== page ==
Allow me to share a couple of quotations:
As a style, the Baroque was not rude and irregular, like the Gothic; nor was it refined and simple, like the High Renaissance Palladian; nor had it the Rococo's affectation and irony. Like the Gothic it communicated a sense of awe, but with an exuberance entirely foreign to the Gothic, Like the Palladian it adhered to classical forms, but with a transcendent vision the Palladian lacked. It shaded into the eighteenth-century Rococo, but had a symmetry and grandeur that the Rococo mocked. (pp. 33-34)
Discussing why the Baroque style is not well represented the United States, Buckley comments that it "pre-dated the American colonies" and "as an expression of the Catholic Counter-Reformation is was wholly alien to the country's religious traditions" because it was too triumphalist and sensual for Catholics in America, who were "tinged with an austere Jansenism" (p. 35).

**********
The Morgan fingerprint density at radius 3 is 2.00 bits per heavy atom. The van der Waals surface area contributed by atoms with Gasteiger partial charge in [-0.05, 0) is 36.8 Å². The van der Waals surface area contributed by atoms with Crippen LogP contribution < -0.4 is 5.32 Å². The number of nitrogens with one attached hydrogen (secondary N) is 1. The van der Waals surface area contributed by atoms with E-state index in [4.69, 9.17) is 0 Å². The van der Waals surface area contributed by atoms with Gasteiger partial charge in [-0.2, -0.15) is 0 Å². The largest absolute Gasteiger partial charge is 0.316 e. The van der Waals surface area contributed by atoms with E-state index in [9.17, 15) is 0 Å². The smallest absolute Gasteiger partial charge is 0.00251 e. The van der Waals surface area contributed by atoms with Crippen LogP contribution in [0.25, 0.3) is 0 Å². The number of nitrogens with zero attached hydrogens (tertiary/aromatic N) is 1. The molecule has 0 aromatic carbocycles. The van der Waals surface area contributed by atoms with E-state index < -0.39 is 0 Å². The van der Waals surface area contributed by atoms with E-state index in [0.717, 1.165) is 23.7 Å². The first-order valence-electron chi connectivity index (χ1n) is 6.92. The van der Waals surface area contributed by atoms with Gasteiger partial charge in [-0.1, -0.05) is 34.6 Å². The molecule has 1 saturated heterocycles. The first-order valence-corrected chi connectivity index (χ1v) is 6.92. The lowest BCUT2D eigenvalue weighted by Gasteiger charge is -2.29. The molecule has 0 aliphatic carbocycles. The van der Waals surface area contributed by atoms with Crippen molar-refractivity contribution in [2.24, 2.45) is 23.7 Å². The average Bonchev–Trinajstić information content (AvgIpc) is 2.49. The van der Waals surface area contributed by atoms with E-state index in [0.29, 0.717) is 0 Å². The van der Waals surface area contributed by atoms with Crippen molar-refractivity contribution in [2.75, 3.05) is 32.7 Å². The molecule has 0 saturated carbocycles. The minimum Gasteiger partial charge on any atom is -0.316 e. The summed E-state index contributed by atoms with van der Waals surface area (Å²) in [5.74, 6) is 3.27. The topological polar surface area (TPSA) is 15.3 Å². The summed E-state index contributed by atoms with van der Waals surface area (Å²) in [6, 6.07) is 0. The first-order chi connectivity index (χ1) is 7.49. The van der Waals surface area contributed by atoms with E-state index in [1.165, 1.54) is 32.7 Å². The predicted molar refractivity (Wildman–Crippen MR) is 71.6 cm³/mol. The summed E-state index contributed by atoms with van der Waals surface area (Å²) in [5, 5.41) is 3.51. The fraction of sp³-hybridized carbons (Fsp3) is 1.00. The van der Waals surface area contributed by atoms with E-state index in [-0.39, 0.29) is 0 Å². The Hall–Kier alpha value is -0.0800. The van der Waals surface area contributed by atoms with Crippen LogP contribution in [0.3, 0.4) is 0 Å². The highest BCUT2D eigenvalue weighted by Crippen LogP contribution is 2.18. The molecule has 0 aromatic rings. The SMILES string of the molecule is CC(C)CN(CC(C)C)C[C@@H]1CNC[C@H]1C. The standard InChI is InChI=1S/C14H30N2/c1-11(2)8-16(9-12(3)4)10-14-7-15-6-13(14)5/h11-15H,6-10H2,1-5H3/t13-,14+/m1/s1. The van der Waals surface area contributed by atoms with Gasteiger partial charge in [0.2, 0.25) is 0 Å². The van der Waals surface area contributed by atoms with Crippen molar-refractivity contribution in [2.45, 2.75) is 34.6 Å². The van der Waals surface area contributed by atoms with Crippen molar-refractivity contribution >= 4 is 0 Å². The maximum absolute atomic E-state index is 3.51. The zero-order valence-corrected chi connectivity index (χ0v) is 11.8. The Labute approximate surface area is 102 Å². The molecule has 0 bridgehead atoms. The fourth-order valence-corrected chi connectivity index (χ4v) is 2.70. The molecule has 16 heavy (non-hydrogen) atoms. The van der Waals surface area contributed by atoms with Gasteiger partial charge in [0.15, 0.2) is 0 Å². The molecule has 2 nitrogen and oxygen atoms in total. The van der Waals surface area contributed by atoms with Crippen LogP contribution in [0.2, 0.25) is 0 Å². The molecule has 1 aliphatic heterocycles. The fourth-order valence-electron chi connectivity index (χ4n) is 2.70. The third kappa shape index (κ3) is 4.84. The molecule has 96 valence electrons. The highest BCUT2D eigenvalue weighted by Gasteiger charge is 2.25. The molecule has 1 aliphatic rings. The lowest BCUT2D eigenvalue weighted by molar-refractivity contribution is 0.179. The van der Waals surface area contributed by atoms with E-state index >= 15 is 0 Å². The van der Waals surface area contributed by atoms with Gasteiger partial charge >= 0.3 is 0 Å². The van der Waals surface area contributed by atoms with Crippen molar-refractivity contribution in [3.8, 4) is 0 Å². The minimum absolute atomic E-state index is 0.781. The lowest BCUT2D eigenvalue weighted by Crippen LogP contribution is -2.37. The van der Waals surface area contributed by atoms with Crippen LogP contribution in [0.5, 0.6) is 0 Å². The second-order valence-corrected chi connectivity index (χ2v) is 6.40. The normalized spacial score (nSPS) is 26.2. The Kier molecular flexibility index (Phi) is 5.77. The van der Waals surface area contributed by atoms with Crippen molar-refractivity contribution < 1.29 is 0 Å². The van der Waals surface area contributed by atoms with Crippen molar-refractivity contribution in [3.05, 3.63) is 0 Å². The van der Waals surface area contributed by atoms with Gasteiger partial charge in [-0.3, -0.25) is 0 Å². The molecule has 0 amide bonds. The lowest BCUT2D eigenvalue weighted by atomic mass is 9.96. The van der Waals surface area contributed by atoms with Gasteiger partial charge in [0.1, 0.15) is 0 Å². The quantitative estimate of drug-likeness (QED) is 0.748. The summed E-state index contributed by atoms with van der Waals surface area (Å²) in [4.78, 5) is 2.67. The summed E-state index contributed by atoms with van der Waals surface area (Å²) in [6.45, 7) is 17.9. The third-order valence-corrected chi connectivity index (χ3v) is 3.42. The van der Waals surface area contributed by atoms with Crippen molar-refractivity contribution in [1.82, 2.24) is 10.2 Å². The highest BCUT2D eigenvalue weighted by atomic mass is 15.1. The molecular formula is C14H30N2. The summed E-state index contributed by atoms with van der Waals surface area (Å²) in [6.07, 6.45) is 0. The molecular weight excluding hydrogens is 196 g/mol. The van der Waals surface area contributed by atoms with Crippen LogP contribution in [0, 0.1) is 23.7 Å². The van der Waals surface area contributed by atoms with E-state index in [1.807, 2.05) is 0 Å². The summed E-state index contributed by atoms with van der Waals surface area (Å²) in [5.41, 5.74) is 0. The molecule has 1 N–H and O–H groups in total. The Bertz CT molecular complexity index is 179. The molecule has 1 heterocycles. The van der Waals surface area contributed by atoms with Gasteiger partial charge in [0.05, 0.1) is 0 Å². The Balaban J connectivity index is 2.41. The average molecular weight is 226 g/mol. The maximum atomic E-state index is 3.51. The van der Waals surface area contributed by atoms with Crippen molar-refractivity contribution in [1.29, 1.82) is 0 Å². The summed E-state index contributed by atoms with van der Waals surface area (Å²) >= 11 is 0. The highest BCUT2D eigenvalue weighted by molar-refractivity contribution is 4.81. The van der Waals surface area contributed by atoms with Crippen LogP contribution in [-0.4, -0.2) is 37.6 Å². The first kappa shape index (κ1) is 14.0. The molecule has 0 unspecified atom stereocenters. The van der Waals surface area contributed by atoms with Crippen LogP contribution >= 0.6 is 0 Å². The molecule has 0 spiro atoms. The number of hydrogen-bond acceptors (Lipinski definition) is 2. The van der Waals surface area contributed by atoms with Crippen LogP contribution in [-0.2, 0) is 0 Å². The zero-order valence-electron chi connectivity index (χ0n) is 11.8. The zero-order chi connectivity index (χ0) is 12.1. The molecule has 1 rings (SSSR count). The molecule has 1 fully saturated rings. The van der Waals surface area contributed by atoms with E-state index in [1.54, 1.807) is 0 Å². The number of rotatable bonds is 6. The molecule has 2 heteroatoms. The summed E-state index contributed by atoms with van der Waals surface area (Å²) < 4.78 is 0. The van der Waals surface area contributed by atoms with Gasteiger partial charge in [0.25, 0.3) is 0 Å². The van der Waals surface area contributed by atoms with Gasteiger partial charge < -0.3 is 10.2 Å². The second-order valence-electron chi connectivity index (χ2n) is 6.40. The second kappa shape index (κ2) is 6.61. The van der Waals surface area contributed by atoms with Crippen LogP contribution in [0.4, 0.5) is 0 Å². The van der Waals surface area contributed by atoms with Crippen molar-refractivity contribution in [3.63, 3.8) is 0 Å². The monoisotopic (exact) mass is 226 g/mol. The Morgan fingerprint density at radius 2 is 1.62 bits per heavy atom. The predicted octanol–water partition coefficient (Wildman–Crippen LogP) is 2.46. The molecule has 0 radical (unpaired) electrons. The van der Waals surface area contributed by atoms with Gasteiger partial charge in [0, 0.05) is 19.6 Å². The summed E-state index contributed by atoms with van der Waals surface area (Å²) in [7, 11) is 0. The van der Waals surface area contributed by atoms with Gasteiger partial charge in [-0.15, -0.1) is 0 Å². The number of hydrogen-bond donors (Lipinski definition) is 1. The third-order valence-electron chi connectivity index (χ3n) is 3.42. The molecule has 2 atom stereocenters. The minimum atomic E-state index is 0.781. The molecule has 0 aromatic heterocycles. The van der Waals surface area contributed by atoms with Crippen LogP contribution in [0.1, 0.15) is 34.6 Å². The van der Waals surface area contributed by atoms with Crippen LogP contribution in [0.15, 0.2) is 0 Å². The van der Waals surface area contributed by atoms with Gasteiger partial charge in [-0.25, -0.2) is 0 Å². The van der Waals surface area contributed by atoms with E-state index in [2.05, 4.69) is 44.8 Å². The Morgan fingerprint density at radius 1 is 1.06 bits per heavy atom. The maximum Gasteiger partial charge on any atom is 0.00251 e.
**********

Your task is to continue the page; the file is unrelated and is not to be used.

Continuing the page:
He points out two examples of the Baroque in the United States: Frederick Hart's Ex Nihilo at Washington's National Cathedral and St. Xavier del Bac in Tucson, Arizona.
Reading this article lead me to find a book about the connections between the saint, the sculptor and the poet: The Art of Ecstasy: Teresa, Bernini, and Crashaw by Robert T. Petersson (New York: Atheneum, 1974)--first published in 1970 and winner of the National Catholic Book Award in 1971. Professor Petersson retired from Smith College in 1985 and died in 2011. He also wrote a book about Sir Kenelm Digby, son of one of the Gunpowder Plotters (Sir Everard Digby, cousin of Anne Vaux).